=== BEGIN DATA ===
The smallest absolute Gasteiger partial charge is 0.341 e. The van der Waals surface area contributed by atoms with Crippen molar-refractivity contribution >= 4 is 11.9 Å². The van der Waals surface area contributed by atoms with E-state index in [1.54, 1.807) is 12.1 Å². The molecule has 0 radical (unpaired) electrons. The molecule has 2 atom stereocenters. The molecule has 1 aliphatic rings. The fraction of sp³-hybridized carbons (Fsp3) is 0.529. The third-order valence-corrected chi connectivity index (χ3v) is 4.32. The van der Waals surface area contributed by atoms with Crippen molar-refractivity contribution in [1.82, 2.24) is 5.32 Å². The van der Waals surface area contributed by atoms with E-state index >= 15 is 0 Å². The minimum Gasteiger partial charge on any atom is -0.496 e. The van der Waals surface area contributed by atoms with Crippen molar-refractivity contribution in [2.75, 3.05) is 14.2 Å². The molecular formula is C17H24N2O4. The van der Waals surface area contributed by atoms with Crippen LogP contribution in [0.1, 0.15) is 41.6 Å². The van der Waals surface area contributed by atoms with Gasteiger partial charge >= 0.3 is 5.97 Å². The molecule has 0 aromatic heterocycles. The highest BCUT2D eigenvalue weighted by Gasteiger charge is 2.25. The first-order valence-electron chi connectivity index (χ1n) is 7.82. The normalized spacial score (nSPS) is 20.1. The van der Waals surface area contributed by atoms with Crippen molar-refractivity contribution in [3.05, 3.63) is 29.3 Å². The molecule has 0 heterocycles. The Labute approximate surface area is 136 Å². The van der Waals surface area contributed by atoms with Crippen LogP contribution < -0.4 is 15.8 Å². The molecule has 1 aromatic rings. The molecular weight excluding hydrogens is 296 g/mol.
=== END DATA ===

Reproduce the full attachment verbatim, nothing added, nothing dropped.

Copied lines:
The smallest absolute Gasteiger partial charge is 0.341 e. The van der Waals surface area contributed by atoms with Crippen molar-refractivity contribution >= 4 is 11.9 Å². The van der Waals surface area contributed by atoms with E-state index in [1.54, 1.807) is 12.1 Å². The molecule has 0 radical (unpaired) electrons. The molecule has 2 atom stereocenters. The molecule has 1 aliphatic rings. The fraction of sp³-hybridized carbons (Fsp3) is 0.529. The third-order valence-corrected chi connectivity index (χ3v) is 4.32. The van der Waals surface area contributed by atoms with Crippen molar-refractivity contribution in [1.82, 2.24) is 5.32 Å². The van der Waals surface area contributed by atoms with E-state index >= 15 is 0 Å². The minimum Gasteiger partial charge on any atom is -0.496 e. The van der Waals surface area contributed by atoms with Crippen molar-refractivity contribution in [2.75, 3.05) is 14.2 Å². The molecular formula is C17H24N2O4. The van der Waals surface area contributed by atoms with Crippen LogP contribution in [0.1, 0.15) is 41.6 Å². The van der Waals surface area contributed by atoms with Gasteiger partial charge >= 0.3 is 5.97 Å². The molecule has 0 aromatic heterocycles. The highest BCUT2D eigenvalue weighted by Gasteiger charge is 2.25. The first-order valence-electron chi connectivity index (χ1n) is 7.82. The normalized spacial score (nSPS) is 20.1. The van der Waals surface area contributed by atoms with Crippen molar-refractivity contribution in [3.05, 3.63) is 29.3 Å². The molecule has 0 heterocycles. The Labute approximate surface area is 136 Å². The van der Waals surface area contributed by atoms with Crippen LogP contribution < -0.4 is 15.8 Å². The molecule has 1 aromatic rings. The molecular weight excluding hydrogens is 296 g/mol.